In response to the recent deaths of black males in Missouri, New York and Ohio, Jewish leaders sent a letter to the local African American community expressing support for efforts to correct racial injustice.
In response to the recent deaths of black males in Missouri, New York and Ohio, Jewish leaders sent a letter Wednesday to black clergy and other leaders in the Philadelphia African American community expressing their support for efforts to correct racial injustice.
The recent deaths "and the events surrounding them," the letter from the Jewish Community Relations Council of the Jewish Federation of Greater Philadelphia states, "have illuminated anew longstanding social and racial divides in the United States — divides fueled by profound mistrust and misunderstanding. While we have made much progress in the area of race relations since the days of slavery, there is clearly much more work that all of us must do to achieve racial justice and the reality of full and equal protection for all."
The letter makes reference to the upcoming Chanukah holiday, when different parts of the Jewish community have a number of events planned to "bring light" onto the inequality that exists in our society.
"In the spirit of the holiday, we as a Jewish community, and as part of a nation of many distinct peoples, must rededicate ourselves to live up to the principles of our Constitution until the day that they apply fully, equally and justly to all Americans."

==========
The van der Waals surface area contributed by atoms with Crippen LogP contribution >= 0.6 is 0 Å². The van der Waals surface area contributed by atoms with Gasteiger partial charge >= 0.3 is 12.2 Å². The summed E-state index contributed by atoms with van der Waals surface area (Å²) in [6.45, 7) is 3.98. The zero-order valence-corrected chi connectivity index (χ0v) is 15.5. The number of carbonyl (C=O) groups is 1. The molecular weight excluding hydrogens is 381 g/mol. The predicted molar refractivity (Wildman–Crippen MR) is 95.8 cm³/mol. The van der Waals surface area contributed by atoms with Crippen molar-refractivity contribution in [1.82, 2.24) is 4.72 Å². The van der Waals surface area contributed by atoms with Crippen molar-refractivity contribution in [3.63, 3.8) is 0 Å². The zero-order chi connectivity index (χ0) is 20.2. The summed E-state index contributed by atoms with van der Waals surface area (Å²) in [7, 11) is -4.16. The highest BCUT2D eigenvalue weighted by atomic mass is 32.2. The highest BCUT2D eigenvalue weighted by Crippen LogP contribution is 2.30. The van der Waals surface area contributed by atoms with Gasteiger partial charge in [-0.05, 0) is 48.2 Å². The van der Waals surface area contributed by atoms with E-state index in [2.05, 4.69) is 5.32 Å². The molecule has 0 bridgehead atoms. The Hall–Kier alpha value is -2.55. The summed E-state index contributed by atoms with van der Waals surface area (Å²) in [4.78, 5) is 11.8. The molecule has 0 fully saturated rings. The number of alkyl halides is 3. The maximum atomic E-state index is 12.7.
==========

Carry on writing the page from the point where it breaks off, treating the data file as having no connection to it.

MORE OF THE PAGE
On Dec. 16, the first night of Chanukah, members of Beth Am Israel, a Conservative congregation in Penn Valley, will light candles at Zion Baptist Church in Ardmore in a show of solidarity to "end discrimination, intolerance and foster greater understanding and brotherhood," according to a news release.
The Reconstructionist synagogue Kol Tzedek, which shares space with other religious communities at a Methodist church in West Philadelphia, is also hosting a menorah lighting with other Jewish groups the first night of Chanukah. It is scheduled before a townhall meeting on the events in Ferguson, Mo., and the related "police brutality and the racist government policies," according to a Facebook group. The townhall meeting is at the church but not organized by the congregation.
The community menorah lighting "is important because there are a lot of people who are already involved in this issue and care deeply, and I want to make sure that we create sacred ritual space that lets them feel part of a community that cares about justice, and it's also to say that the Jewish community cares about every human life," said Kol Tzedek Rabbi Lauren Grabelle Herrmann.
Grabelle Herrmann, the clergy coordinator for a coalition of religious leaders called Philadelphians Organized to Witness, Empower and Rebuild, also participated in a protest Sunday after the Philadelphia Eagles football game in which clergy laid down at a busy intersection near the stadium in a show of solidarity for Mike Brown, who was killed in Ferguson, and Eric Garner, who was killed in Staten Island, N.Y.
The key for Jewish activists, the rabbi said, is to not necessarily take the lead role in efforts to help the black community.
"I think it's important that it be a movement" in which the Jewish community "doesn't come in and try to solve all the problems; we come in and listen to people and hear what would be helpful for them," she said. It's "important to acknowledge that there are also Jews of color who are affected by this as well, so letting people who are affected lead us and tell us what is most helpful for them."